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  • "Canarie-wine, which beareth the name of the islands from whence it is brought, is of some termed a sacke, with this adjunct, sweete; but yet very improperly, for it differeth not only from sacke in sweetness and pleasantness of taste, but also in colour and consistence, for it is not so white in colour as sack, nor so thin in substance; wherefore it is more nutritive than sack, and less penetrative."

    Microcosmography or, a Piece of the World Discovered; in Essays and Characters

  • Then opening the sacke, and viewing the jewels at more leysure then formerly he had done, he found them to be of so great estimation, that selling them but at ordinary and reasonable rates, he was three times richer, then when hee departed first from his house.

    The Decameron

  • The woman gladly did as he desired, and Landolpho returning her infinite thankes, for the loving kindnesse shee had affoorded him, throwing the sacke on his necke, passed by a Barke to Brundusiam, and from thence to Tranium, where Merchants in the City bestowed good garments on him, he acquainting them with his disasterous fortunes, but not a word concerning his last good successe.

    The Decameron

  • Chest would not doe him any further service; but if shee pleased to lende him a small sacke or bagge, shee might keepe the Cofer, for in her house it would divers way stead her.

    The Decameron

  • Then he tooke off his large painting Apron, which he fastened with his girdle in the manner of a sacke, and that he filled full of stones likewise.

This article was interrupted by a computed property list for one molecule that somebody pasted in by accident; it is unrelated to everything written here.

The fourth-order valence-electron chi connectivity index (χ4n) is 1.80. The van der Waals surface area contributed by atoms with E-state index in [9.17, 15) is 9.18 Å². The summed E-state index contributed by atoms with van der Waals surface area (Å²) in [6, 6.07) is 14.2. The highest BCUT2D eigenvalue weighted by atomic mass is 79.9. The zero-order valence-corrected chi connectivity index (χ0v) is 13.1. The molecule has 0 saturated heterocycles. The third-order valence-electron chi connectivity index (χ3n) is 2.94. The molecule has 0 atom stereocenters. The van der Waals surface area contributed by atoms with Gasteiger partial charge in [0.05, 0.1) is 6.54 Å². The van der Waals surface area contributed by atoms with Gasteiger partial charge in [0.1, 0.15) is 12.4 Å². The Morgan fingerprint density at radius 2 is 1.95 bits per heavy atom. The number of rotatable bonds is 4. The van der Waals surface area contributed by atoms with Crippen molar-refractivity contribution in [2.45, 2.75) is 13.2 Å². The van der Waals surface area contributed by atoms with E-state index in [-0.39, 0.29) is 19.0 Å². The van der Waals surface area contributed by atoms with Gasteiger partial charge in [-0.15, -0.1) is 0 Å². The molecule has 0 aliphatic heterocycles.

The Decameron

  • Magdalena, in the still silence of the night, Ninetta was conveyed into a sacke, and sent in that manner to the House of Folco, the

    The Decameron

  • Flettcher saith belyke the sacke was som draughte as thatte devised by Paracelsvs to make a manne yonge again, & as proofe of this tells me it be knowen that Spayne hath sowt suche in the natural waiters of Florida, the which I knew afore, but I told him nott, onely that he should speak noe carelesse word therof.

    The Life of the World to Come

  • Kersies: for there is great difference in profit to our people betweene the clothing of a sacke of wooll in the one, and the like sacke of wooll in the other, of which I wish the marchant of

    The Principal Navigations, Voyages, Traffiques and Discoveries of the English Nation

  • Catten waight of China, each Catte as much as 20. ounces Portingall waight, and each sacke is worth in that Country at the least 5000.

    The Principal Navigations, Voyages, Traffiques and Discoveries of the English Nation

  • Deuonshire kersies doth set many more people on worke then a sacke spunne for broad cloth in a grosser threed, so a sacke of wool turned into those Bonets doth set many more poore people on worke, then a sacke turned into Kersies, by reason of the knitting.

    The Principal Navigations, Voyages, Traffiques and Discoveries of the English Nation


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